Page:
Eva swallowed her flush and began to straighten out her skirts as a distraction. She shivered with the removal of his body warmth.

“Why don’t you have a cloak?” asked Sam. He sounded annoyed, as if her lack of warmth obligated him to take care of her, and this were the worst of outcomes.

(Updated Mar. 17)

To be published in a 3-part series, beginning June, 2018.

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Filed under Flash Fiction (and Other Bits)

NaNoWriMo Recap (Long Overdue!)

I started a short blog post a week after NaNoWriMo ended, ruminating on a post-partum writing-blitz funk I found myself in. I never finished the post, as the funk rolled into the holidays, followed by a scramble to prepare for a three-month contract away from home, and attempts to squeeze in some promotion for the published novel. I am shocked to return to the post only to discover I wrote the thing two months ago! So without further blah-blah-blah-ing, here are some reflections on my Nano experience.

I took November off to write—something I have never done before officially (unofficially I have refrained from actively seeking new contracts in the interests of spending time with words … but often to my detriment as the gnawing worry of lack of income undermines the ability to sit down and concentrate on a novel). This time I had the luxury of knowing I had work lined up at the end of the month. I treated the November novel month as a contract with myself, determined to write a minimum of four hours a day and aiming at six or eight.

I decided to write a story inspired by a visit to Annapolis several years ago when on visiting one of the historical houses I learned about indentured servants. I wondered what it might take to persuade someone to voluntarily put themselves in complete servitude in exchange for travel to the Americas. Could love be a motivator?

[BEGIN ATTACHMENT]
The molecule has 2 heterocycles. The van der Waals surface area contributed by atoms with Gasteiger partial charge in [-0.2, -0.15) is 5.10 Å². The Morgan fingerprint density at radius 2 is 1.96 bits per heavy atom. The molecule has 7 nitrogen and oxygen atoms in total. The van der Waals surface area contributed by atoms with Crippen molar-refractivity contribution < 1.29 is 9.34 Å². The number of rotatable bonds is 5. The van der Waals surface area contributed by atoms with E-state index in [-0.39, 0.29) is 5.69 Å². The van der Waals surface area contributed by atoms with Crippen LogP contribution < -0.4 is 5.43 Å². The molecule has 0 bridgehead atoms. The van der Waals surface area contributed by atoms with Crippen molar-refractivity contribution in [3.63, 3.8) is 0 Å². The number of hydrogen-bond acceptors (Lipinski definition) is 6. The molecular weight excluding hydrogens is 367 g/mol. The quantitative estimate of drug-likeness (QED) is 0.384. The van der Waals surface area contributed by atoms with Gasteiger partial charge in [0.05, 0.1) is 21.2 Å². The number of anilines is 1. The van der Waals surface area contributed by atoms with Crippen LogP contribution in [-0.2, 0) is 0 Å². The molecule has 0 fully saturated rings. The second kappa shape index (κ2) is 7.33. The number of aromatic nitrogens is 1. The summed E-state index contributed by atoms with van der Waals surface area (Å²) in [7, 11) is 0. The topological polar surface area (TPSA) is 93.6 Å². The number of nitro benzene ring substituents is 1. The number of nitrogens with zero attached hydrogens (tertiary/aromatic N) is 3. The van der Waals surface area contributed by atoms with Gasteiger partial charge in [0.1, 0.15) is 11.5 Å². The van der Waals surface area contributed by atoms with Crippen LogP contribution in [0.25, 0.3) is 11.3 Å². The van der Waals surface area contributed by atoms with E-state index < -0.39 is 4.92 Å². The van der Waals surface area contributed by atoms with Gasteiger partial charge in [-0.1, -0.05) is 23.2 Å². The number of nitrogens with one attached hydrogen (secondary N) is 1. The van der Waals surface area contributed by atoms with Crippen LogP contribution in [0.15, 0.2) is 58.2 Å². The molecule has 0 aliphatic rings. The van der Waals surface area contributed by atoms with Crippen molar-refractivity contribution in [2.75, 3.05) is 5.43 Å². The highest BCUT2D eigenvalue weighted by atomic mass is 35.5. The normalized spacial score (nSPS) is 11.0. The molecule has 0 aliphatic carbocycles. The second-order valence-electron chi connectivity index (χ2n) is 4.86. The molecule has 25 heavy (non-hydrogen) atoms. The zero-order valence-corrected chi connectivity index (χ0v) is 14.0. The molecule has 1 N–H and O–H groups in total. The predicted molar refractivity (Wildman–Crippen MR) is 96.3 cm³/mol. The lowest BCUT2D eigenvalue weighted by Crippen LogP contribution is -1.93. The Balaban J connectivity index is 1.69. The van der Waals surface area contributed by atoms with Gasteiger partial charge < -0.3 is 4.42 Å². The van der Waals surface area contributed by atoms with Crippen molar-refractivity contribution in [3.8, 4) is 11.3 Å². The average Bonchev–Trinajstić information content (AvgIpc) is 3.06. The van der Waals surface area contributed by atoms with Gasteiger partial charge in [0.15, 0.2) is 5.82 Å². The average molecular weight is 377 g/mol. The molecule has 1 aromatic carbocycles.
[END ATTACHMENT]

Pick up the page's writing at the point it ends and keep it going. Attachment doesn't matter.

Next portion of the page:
The week before writing officially began, I dedicated my time to putting together character studies and period research. I’ve set the novel in 1740, beginning in London, jumping to New York and Philadelphia, then back to London, over the course of five years. I did not intend to write another novel about crossing the Atlantic, but that seems to have happened. I would have liked to have had more time for research but I ended up working on my last contract right up to late October.

Nano encourages word count, with a winning participant culminating a total 50000 words over the 30 days of November. I managed an average 2500 per day, with my best day writing just shy of 6000 words. I tied the structure of the novel to the calendar days, knowing when I wanted to hit certain plot points. The most difficult points to achieve happened in the middle of the month, and with a week to go I jumped ahead to the third part of the novel. I wrote the final sentence on the last day of November, some time late afternoon or early evening, to great satisfaction. I finished with 74000 words down on (virtual) paper, and a giant hole in the middle of the story. The last sentence? [spoiler alert!]:

“Each of them basked in the promise of a future that neither of them had ever dreamed possible.”

I guess as much abuse as I put my characters through (I’ve learned I like to abuse my heroes), things turn out all right in the end.

My goal now is to fill that giant middle-of-the-story hole and edit the rest of the 74000 word manuscript. I intend to publish each of the three parts electronically through this year, and release a full print version at the end. I’ve been rereading the novel this week as a first step, and am happy to find myself fully engrossed.

Stay tuned next week for what I’m doing to create my “author platform.”